Pennsylvania appears to be the first state to suspend road and bridge construction in response to the growing COVID-19 crisis, as both the state Department of Transportation and the Pennsylvania Turnpike Commission ordered contractors to halt work on current projects for two weeks as of midnight March 17.

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“Projects that were in progress are being inspected to make sure everything is secured, and that there are no dangers to travelers,” says PennDOT spokesperson Alexis Campbell. PennDOT’s district offices, motorist licensing offices and welcome centers are closed as well, while toll roads are operating with only electronic payment systems. PennDOT and Turnpike will continue to provide emergency repair maintenance work as needed.

The only project that appeared to carry over into the daylight hours was removal of traffic maintenance staging equipment at a Pennsylvania Turnpike tunnel renovation in the south-central portion of the state.

The move follows Gov. Tom Wolf’s (D) directive extending a Philadelphia-area shutdown of non-essential government offices businesses to all 67 counties.

Campbell says while the shutdown will last at least through the end of March, the situation is being constantly reviewed. It’s unclear at this time how the suspension will affect contracted completion schedules including incentives and penalties.

“We’ve been in touch with industry and will figure out the best way forward,” she says, noting that the shutdown’s impact might have been far greater had it occurred during the peak construction season.

Robert Latham, executive vice president of Associated Pennsylvania Constructors, credited PennDOT for its efforts to keep everyone safe amid the crisis, but noted that no other state has taken such a drastic move.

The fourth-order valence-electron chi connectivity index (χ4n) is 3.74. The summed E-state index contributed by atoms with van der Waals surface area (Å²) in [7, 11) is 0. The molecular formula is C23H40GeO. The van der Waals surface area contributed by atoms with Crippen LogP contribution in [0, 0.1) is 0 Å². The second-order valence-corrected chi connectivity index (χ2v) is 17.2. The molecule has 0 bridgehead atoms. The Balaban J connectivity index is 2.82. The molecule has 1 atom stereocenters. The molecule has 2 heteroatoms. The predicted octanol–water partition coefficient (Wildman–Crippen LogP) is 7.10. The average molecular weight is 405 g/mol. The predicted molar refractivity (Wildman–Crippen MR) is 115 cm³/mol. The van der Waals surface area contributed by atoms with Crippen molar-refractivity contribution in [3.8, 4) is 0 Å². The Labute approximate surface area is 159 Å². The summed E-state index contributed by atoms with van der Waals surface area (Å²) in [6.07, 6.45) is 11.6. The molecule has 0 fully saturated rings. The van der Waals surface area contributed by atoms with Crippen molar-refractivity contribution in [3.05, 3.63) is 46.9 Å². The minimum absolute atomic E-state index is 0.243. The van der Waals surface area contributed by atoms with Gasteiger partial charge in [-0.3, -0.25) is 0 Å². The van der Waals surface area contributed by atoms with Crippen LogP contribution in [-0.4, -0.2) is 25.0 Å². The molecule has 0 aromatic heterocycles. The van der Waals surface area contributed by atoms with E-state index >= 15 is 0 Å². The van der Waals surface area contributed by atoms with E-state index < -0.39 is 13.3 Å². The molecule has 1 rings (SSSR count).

Latham, whose group had been alerted to the impending shutdown order, is hopeful that should other state DOTs continue their construction operations, Pennsylvania will quickly reconsider its decision. He noted that the Massachusetts Department of Transportation remains operational, even though Boston has halted vertical construction projects.

“We know PennDOT appreciates that the shutdown order has placed a $2.2 billion industry on hold,” he says, but that effects on workers and the unemployment compensation system should be considered as well.

“If it appears that construction operations can be safely resume, I’m hopeful they’ll do that sooner than later,” he added.

Transportation construction activity in Pennsylvania’s neighboring states so far remains uninterrupted.

“As things stand right now, it is business as usual with all our projects and their related phases,” says Delaware DOT spokesperson Louise Holt. “We want to do everything we can to sustain the transportation industry.” She added that the agency is “staying in close contact” with Delaware’s contracting and engineering communities.

In Ohio, where school and restaurant closures are also in effect, Department of Transportation press secretary Matt Bruning says none of the agency’s projects are being delayed by COVID-19.

“In fact, it’s a great time to be in the construction industry as those workers already practice social distancing,” Bruning added.